This evening, after birthday tea with the kids, Mr SM and I are going out for dinner and to the theatre in the West End.
It's going to be brilliant, and I won't wake up part way through the play to find that I've fallen asleep on the stranger next to me and am drooling on his shoulder (this did happen once, back in the day).
And I can spend the evening reflecting on a year when I did stuff. Stuff that mattered.
I faced my fears and exposed all my secrets and vulnerabilities to the world, then discovered that my story was changing people's lives, which is the best birthday present ever.
And I'll fall asleep, tired, happy and sober.
Happy birthday to me, and love to all of you.
Tuesday 20 February 2018
They made me feel like my daily wine habit was totally normal - expected even. It was all part of being a busy mum, winding down at the end of a day corralling three energetic children.
They were proof that everyone else was doing exactly the same thing. So I didn't have a problem! Despite the fact that I was drinking a bottle of wine every day, not just one glass....
Then, after I quit drinking, I started to hate the wine o'clock thing. It just made me feel left out. It was a constant reminder of what I was missing. And I was ANGRY. Angry that booze had misled me, lied to me and let me down.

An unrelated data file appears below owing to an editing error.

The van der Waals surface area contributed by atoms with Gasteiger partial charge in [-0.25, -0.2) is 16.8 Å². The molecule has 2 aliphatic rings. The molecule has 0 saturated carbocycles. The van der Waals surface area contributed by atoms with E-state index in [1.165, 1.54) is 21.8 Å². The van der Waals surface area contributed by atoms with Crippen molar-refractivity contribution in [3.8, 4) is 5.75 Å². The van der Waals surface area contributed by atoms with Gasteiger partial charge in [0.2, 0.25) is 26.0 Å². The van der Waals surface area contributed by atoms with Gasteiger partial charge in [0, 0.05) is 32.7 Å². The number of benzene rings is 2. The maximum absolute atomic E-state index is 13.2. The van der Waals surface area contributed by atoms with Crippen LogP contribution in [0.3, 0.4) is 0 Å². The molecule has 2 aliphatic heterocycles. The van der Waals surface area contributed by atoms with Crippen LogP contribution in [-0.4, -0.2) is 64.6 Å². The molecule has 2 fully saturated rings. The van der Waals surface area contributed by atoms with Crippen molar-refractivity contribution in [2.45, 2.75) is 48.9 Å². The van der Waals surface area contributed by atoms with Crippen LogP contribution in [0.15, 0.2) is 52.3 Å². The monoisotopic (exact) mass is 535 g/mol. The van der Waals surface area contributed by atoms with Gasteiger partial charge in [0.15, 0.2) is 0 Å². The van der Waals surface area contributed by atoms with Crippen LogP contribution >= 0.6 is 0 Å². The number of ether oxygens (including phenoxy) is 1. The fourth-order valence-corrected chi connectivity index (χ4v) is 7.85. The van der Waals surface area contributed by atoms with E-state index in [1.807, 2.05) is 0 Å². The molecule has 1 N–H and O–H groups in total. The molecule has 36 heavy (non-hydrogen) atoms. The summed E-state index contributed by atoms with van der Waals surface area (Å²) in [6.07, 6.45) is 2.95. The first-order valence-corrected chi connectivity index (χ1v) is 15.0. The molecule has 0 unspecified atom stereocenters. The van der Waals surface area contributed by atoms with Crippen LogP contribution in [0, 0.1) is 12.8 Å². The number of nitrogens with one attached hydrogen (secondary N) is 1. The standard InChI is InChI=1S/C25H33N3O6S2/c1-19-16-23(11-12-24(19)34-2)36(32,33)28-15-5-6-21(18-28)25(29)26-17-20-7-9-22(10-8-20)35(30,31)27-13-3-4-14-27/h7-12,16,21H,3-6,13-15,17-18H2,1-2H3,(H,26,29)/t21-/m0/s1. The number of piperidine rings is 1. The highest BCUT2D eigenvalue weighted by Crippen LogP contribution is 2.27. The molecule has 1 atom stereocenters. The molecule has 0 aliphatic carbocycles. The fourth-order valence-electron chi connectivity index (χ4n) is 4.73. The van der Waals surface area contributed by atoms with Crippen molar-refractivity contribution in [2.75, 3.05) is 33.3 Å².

Now that I am a seriously happy alcohol-free person (and, if you are still struggling, believe me, you WILL get there) I just give the wine o'clock jokes a wry smile and think (in a slightly patronising way, I have to admit. I am not perfect) you can keep your yucky addictive toxin. I am not interested.
Then I came across a fabulous blogger via my new Instagram addiction (you can find me at @clare_pooley) called Cat Sims. Her blog is called Not So Smug Now.
Cat was on a Radio 5 Live programme about wine o'clock - titled is #wineoclock damaging or just a bit of fun?, which she then wrote about. (You can find her brilliant post on the SoberMummy Facebook Page).
Cat argues that we're asking the wrong question.
The wine o'clock hashtag, she says, 'comes from a place of good.' Not so long ago, mothers tended to compete with each other, rather than support each other, and the hashtag is an acknowledgment that motherhood is tough.
Cat says that instead of worrying about whether wine o'clock is normalising drinking, we should be concentrating on normalising not-drinking.
I totally agree.
We need to address the fact that non-drinkers are often made to feel like party poopers, and feel like they have to explain why they're not 'joining in'.
I don't ask anyone to justify why they're drinking an addictive drug - that's their choice. So I don't see why I should have to justify why I choose not to. It should be accepted that people can choose to drink alcohol, or not. Simples.
This got me thinking....